Downtown businesses split on installation of parking meters

City of Kent Parking Meter

Patrick Williams

Kent business owners and managers are split on how they feel about the installation of 223 parking meters along some of the city’s busiest roads.

“Parking meters always bring out lively discussion on both sides,” Kent City Manager Dave Ruller said.

The meters will be active Monday through Friday from 8 a.m. to 5 p.m. and will cost $1 per hour with a two-hour limit.

The city expects the meters to be up and running by the end of October and has already had the poles for them erected. The meters cost the city a little more than $172,000, Ruller said.

“Parking meters are being brought back into downtown Kent in order to provide relief for those small mom and pop shops that rely on frequent turnover of parking spaces for customers,” Ruller said.

The city handed out fliers to local businesses starting about late September with information about the meters and a map of where they will be located.

Video credit to Patrick Williams.

Tim Huth, owner of One Love Yoga Boutique, said he thinks the meters will negatively affect business because members will have to consistently pay for parking. That is why the boutique will reimburse members, many of whom are students and wouldn’t be able to afford to pay the extra cost, Huth said.

“Obviously every time you make one decision, it affects other things other than just the problem you’re trying to solve, and this is one of those cases,” Huth said.

Students, who were downtown on the weekend of Oct. 3, said they also disagreed with the implementation of the meters.

“It’s just going to be one more complication that (students) are going to have to deal with,” said Kody Gann, a senior computer graphics and animation major.

The city needs to be focused on putting in more free parking, rather than installing meters, which make parking cost prohibitive, said Ethan Elias, a sophomore environmental conservation biology major.

There are plenty of free parking options that will still be available, said Bob Mayfield, partner and owner at McKay Bricker Framing and Black Squirrel Gifts.

The majority of downtown destinations will be within a couple blocks of free parking, said Mayfield, who is a member of the Parking Action Committee, the group that recommended the meters be installed.

“You probably won’t have to walk any further than you do when you go to a Wal-Mart or a mall,” Mayfield said. “I’m more worried about the perception of it than the reality of it.”

The meters are not going to provide the city with much revenue, he said, but the revenue from the meters will go back into downtown development.

McKay Bricker Framing and Black Squirrel Gifts will give a quarter back to customers who make a purchase of any amount, Mayfield said.

Jack Amrhein, Ward 2 councilman, said he moved to Kent in 1976 when there were more than 400 parking meters. The city removed them when small businesses closed. But now the situation has changed again.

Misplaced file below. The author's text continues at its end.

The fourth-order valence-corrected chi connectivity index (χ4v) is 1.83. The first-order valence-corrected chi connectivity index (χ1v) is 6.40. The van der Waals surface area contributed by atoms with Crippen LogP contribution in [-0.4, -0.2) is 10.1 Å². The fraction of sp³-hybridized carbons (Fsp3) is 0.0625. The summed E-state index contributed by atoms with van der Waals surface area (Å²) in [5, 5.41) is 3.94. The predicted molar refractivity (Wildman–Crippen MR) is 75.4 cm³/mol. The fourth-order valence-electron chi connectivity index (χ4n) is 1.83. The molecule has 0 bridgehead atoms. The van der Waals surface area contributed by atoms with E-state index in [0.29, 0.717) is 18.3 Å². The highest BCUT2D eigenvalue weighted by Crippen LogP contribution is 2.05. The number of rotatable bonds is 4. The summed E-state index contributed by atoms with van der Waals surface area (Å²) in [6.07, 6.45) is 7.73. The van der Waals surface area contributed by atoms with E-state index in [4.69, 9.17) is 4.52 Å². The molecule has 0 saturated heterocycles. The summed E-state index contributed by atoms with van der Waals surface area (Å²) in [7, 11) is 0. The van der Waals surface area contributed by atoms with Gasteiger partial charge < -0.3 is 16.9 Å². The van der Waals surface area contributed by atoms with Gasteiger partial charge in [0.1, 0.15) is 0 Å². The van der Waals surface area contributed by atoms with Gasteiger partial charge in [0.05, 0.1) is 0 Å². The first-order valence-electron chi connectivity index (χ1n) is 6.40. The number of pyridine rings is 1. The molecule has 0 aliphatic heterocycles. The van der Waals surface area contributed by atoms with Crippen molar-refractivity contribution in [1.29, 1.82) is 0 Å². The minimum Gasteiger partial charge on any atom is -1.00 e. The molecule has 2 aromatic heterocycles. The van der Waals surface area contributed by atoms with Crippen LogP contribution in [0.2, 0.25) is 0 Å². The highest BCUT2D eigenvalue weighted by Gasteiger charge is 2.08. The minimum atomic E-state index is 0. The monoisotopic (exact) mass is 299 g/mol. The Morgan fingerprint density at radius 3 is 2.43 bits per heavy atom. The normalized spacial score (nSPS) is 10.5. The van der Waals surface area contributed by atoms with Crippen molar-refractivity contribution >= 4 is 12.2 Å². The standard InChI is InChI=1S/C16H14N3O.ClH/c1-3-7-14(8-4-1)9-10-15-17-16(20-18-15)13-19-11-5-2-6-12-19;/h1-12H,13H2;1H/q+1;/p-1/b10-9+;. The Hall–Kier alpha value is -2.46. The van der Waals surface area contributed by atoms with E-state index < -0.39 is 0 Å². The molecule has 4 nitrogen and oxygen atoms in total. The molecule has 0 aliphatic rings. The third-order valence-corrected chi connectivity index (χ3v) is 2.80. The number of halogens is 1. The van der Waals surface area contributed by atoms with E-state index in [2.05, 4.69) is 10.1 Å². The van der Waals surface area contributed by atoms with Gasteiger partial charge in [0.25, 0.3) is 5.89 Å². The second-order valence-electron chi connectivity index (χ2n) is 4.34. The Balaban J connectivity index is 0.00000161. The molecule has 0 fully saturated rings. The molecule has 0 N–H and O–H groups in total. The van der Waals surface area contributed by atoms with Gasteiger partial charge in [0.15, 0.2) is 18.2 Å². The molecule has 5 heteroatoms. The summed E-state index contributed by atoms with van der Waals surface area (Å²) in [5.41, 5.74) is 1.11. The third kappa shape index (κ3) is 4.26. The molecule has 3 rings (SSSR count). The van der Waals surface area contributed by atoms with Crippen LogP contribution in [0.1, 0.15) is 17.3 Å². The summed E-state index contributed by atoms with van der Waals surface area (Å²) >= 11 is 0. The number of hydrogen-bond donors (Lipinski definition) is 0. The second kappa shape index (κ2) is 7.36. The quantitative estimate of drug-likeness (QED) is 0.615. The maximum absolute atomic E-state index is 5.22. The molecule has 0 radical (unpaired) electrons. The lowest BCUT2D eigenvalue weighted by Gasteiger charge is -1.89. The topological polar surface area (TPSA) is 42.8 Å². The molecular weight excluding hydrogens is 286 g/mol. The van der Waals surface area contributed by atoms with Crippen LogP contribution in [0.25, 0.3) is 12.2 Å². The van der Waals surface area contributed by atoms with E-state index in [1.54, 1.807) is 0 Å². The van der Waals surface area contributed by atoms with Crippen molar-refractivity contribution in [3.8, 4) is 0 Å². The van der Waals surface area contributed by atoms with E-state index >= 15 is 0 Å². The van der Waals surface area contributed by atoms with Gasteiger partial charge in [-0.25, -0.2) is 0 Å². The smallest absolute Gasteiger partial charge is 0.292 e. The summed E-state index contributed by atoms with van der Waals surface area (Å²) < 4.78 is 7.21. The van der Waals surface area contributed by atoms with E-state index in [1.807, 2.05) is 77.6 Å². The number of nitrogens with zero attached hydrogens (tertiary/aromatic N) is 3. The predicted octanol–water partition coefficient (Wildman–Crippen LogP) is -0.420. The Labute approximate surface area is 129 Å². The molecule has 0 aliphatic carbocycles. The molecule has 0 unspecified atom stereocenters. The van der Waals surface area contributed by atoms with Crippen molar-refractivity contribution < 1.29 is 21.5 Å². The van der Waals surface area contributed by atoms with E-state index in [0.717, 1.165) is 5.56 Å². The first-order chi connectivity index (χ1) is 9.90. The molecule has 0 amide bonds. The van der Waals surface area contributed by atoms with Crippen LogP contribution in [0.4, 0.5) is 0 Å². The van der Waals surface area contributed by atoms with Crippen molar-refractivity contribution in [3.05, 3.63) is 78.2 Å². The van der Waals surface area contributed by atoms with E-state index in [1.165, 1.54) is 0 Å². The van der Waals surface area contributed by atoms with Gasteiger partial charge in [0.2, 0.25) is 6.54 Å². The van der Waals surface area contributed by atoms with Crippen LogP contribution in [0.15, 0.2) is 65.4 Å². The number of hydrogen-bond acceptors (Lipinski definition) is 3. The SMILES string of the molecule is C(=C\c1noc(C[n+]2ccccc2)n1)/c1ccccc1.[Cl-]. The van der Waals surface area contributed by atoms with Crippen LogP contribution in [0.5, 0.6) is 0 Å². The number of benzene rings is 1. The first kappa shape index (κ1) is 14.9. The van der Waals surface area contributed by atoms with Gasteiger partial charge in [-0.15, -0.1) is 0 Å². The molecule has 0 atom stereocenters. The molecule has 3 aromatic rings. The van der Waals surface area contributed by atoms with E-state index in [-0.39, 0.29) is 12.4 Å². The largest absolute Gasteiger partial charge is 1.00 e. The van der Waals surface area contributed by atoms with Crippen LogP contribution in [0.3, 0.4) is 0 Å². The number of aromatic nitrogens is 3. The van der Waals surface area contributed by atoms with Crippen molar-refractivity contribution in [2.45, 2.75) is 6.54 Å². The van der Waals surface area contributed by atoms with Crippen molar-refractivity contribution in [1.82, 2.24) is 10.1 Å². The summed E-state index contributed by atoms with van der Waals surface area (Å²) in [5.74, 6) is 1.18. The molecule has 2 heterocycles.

“As we began to redevelop, we realized that really what we have is a mixed-use development, in which we have people who need long-term parking, need middle-term parking and then short-term parking,” Amrhein said.

Long-term parking, which downtown Kent’s parking garage is designed for, caters to visitors spending an extended amount of time downtown, like guests staying at the Kent State University Hotel and Conference Center, Amrhein said.

Meters fall under the umbrella of short-term parking, which caters to people who are making a quick stop or purchase, he said.

Amrhein was one of eight city council members who voted that the city install the meters in January. John Kuhar, Ward 4 councilman, had the only dissenting vote.

“I don’t like the meters, but I’m not that adamant against them,” Kuhar said.

Kuhar said he doesn’t like how people who work downtown during the day will have to pay, but others visiting at night for leisure won’t have to.

“Workers shouldn’t have to pay for parking spots if they’re coming down here,” said Erin Faltinsky, a junior visual communication design major.

Others said they believe the meters won’t fix the problems they are supposed to.

“I don’t think they’re going to accomplish eliminating the congestion that is from all the people circling the block trying to find a good parking space — accessible parking,” said Tammy Gildersleeve, a title agent at Title One Agency in Kent.

The implementation of the meters is unlikely to have a large effect on Twisted Meltz’ business, but it could make customers upset, said George Curfman, the assistant manager.

“A place that is established and has a following, people are going to go to, regardless,” Curfman said. “I’d be worried, though, if I were opening up a new restaurant.”

Nate Marshall, who is a production director for NR Media Group in Columbus but is originally from Kent, said he understands the city trying to increase turnover rates. Many stores, including ones on Main Street near where many of the meters will be installed, might require customers to stay longer than two hours.

“A lot of the businesses that are here are more where you can go in and spend some time — look at books, look at jewelry,” Marshall said. “I think we should give the public the opportunity to have that time without necessarily being concerned with meters.”

Supporters and dissenters of the meters, while they may disagree on the details, said they agree the intent to improve parking conditions is in good conscience.

“We’ve said all along that our goal is business success, so we’ll watch the meters’ impact very closely, and if we need to make changes after we get started to make sure that goal is accomplished, we’ll definitely do that,” Ruller said.

Contact Patrick Williams at [email protected].